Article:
Critique: Yi Dynasty Jar

There’s something so fundamental about the critique. It offers a structured forum for us to discover debate and redefine our work and the way we think about it. The tricky bit is having a balanced structure and willing open-minded articulate participants. Having said that I must aknowledge that willy-nilly, waxing on, this is n’that, subject off shoots are a part of the processes and have aided artists, provoked thinking, considering, exploring etc. These sometimes helpful offshoots can also be futile, irksome and misleading. To sort out the conundrum that is the critique I’ve come to realize it is imperative to have a mediator. Someone conscious of the subtle nuances within conversation that can guide those participating in discussion. The person acting as a guide can free up conversation allowing those participating to speak more freely and more wildly and perhaps more informatively.

In critiques it’s always helpful to know what the artist wants to get out of the talk. It is customary for the artist to start by explaining the work and what they’d like help with or what specifically ought be ruminated upon. It makes sense to dwell upon their issues in the beginning and come back to them in the end. As participants we also want to get things from the critique it’s important that these things are acknowledged but don’t drag down the conversation too much. It is all a fine dance. There’s a fine line between a successful crit and an unsuccessful crit …and it’s always nice if no one cries.

Since, for these critiques we don’t necessarily have a guide and I have no idea what you want out of this, nor much of an idea what I do. Perhaps the puropse is to expand my vocabulary and think intelligently about this and that and the other thing, to harness a keen eye and make the synapses fire between eye and mouth.
We are just going to wing it.

It is my dream to have a form for self crit, an outline to be a helpful guide for a critique. I always wonder if it is possible to critique yourself an have asked friends this before. They have said no. I reckon we can make it happen. Some day soon I’ll create a template for having a decent crit, mapping how they can work and how we can make them work!

For now, tell me what you think? Did you take a look at yesterday’s post? Did you enjoy the Yi Dynasty jar?

(I sure did enjoy it. I figured to begin we’d start with something classic and devoid of color. Simple. But dare I say this pot is anything but simplistic.)

Did you think it beautiful? Why? What is its strongest attribute? Weakest?

(I do believe it is beautiful. But must acknowledge that beauty is an arbitrary thing and not the most import thing nor the idea to give something reverence or validity.

The form is strong, yes. But, still it is not of the magic proportions to make me swoon. It is rather made for use and visualually very pleasing. It is grounded and wide based as to be stable and the mouth is mimicked in porportions (a lovely touch) but also wide enough to access with hand the innards of the jar. It is worth noting here how deceiving photos are. We are in a way arbitrarily critiquing the photo too. Had that angle been different our perception and perhaps reactions to the form and surface of the pot be radically different.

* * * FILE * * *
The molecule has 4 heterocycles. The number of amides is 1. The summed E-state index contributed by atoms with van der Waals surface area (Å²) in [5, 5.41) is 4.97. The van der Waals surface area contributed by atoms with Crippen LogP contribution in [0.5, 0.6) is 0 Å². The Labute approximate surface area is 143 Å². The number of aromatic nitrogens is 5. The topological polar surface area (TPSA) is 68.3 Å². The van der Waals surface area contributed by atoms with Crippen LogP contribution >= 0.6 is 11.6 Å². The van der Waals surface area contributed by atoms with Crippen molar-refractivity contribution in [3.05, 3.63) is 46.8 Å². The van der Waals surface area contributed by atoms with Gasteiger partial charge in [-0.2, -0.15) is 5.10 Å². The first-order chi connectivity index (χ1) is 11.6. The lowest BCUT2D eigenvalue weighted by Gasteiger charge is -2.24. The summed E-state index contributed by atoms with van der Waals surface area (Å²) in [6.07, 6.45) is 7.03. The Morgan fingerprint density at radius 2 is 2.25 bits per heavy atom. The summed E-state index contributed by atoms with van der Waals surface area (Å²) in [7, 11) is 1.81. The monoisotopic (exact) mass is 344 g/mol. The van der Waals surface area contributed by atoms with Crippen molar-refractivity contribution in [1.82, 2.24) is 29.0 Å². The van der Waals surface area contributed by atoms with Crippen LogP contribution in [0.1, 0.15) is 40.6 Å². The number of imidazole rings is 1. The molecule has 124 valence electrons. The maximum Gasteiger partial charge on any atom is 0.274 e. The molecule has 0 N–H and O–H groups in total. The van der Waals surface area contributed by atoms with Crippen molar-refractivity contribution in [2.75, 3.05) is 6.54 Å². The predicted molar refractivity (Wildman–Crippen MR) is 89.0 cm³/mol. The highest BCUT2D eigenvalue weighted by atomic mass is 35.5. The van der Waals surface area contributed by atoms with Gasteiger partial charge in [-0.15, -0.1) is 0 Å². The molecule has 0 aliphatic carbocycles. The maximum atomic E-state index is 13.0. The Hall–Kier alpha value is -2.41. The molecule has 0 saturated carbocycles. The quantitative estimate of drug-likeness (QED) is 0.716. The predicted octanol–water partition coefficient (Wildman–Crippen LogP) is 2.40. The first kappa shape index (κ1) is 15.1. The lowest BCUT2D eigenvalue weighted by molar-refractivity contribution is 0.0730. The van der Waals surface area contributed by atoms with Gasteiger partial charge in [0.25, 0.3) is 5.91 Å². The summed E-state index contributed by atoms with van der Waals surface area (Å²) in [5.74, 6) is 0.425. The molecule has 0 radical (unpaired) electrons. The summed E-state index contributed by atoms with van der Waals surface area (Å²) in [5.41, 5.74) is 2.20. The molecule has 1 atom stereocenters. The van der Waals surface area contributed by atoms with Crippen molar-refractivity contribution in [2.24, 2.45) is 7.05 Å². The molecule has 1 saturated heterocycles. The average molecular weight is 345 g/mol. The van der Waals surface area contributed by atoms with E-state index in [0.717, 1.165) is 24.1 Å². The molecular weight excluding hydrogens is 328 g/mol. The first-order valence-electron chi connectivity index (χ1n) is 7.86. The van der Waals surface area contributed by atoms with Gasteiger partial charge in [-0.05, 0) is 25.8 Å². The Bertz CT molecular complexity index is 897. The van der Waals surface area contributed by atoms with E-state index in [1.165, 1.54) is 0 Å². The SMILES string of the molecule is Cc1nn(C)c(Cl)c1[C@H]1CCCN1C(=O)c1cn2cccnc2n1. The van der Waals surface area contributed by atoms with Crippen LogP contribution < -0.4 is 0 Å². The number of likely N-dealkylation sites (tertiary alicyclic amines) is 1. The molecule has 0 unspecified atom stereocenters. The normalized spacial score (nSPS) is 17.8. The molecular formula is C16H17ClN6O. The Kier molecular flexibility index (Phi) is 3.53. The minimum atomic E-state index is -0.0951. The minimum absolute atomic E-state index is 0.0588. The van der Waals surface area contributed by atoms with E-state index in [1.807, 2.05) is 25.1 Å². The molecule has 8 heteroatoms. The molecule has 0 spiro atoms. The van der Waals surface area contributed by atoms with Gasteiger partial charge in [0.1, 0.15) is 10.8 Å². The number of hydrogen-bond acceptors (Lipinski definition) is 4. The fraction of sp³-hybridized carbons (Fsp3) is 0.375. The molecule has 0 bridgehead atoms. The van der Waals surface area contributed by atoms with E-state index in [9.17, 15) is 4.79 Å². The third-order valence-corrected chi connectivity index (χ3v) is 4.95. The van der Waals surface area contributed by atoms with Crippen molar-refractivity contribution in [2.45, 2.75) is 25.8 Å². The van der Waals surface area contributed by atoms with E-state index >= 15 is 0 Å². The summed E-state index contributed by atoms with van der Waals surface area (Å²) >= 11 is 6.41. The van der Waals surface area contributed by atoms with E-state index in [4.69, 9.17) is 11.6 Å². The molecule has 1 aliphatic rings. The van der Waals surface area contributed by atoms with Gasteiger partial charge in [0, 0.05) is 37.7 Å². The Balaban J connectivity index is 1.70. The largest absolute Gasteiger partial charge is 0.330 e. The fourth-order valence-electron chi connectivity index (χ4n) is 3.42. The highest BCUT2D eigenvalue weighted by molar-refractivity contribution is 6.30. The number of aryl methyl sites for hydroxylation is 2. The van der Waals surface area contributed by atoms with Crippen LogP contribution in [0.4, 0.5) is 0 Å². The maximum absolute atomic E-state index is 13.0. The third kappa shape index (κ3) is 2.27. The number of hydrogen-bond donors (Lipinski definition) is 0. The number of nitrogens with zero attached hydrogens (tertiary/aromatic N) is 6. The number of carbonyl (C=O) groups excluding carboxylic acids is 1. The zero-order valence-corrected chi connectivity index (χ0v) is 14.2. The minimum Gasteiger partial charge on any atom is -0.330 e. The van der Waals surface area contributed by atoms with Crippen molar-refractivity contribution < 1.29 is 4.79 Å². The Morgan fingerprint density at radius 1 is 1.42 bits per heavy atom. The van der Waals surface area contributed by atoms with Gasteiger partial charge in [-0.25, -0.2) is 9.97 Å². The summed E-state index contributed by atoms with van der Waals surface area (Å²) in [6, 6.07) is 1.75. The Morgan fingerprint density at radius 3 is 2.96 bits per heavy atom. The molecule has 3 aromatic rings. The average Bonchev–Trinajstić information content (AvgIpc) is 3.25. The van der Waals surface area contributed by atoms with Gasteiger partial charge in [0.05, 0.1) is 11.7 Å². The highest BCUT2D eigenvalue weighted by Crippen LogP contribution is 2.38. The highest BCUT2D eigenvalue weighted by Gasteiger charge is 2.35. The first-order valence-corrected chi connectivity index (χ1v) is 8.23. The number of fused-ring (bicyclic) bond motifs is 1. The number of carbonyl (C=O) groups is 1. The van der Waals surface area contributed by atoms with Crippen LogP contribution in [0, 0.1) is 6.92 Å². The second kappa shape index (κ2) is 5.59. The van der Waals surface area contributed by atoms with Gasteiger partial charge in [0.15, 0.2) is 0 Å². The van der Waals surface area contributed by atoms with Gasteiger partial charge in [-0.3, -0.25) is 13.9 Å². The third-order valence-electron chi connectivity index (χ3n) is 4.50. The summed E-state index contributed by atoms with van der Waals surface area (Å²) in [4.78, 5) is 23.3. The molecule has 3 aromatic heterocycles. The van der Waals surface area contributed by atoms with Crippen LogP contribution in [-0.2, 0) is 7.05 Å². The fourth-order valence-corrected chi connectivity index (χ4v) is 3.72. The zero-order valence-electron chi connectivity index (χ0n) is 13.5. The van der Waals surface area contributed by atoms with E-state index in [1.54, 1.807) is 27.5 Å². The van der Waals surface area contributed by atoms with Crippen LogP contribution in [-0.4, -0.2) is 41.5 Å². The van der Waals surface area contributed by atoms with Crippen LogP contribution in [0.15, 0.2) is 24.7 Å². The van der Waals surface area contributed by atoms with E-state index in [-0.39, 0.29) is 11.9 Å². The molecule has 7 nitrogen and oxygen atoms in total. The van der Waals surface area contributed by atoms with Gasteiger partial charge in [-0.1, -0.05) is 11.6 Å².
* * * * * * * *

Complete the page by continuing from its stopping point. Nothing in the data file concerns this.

The weakest bit for me is the painted ground or roots of the main flower. The more I look at them the more I dislike them. I am not certain weather this is in part because the cut off the bottom surface of the vessel so bleakly as sometimes that can be nice, but not in this instance. I also am itching to see the top girth of the lip, if thicker than one might assume I would be pleased, if thinner, I think much of the pots integrity would be lost.)

Are form and surface suitded to one another? Why? Doe it matter? What do you think of the caption proclaiming the design as an “economical strength in painting” and the vessel full of impurities- yet of strong form?

(I would say yes. Yes the form and surface are suitable. I especially enjoy and way the undulating vines connect the leaves on the shoulders. The oval petals and leaves are rounded but slender giving the pot a buck up and reference to slender uplifting height, though it is a sturdy thing. Sturdy despite its elegance not in-spite of it. Sturdy, stout and slim. What a combination! What a thing to pull off. And this may be my whole point: The pot is pulled off nicely, in its entirety it is good.

I would disagree with the caption and state that it is not solely the painting that saves this pot. (as noted it is a part of the painting I feel weak). In regards to the flaws so stated, I note the glaze irregularity at the base and I dig it, I relish it. I like it for I am no purist but rather enjoy objects that are not prefect by industry standards, I like the indelible marks on things made by man. Having said that the photo allows us little interaction with the pot and there could be huge character flaws we can simply not be privy to. Giant cracks, holes in the bottom etc.

Does the age and location (The Victoria and Albert Museum) sway your regard towards the piece? By what means?

( I will here admit that museums give objects credentials and pedestals. Raising them above our everyday objects in perceived worth. This does not mean what is contained in museums necessarily merits such stature. I can not say if found at a flea
market instead of a publication on world ceramics this pot would be given the attention I am giving it here. But would my attention be led to the pot and a crit given my statements would be the same. I just might not buy it. The pots we love in museums are necessarily the ones we want on our homes.)

That is enough asking for today. Stay tuned for my answers and opinions!


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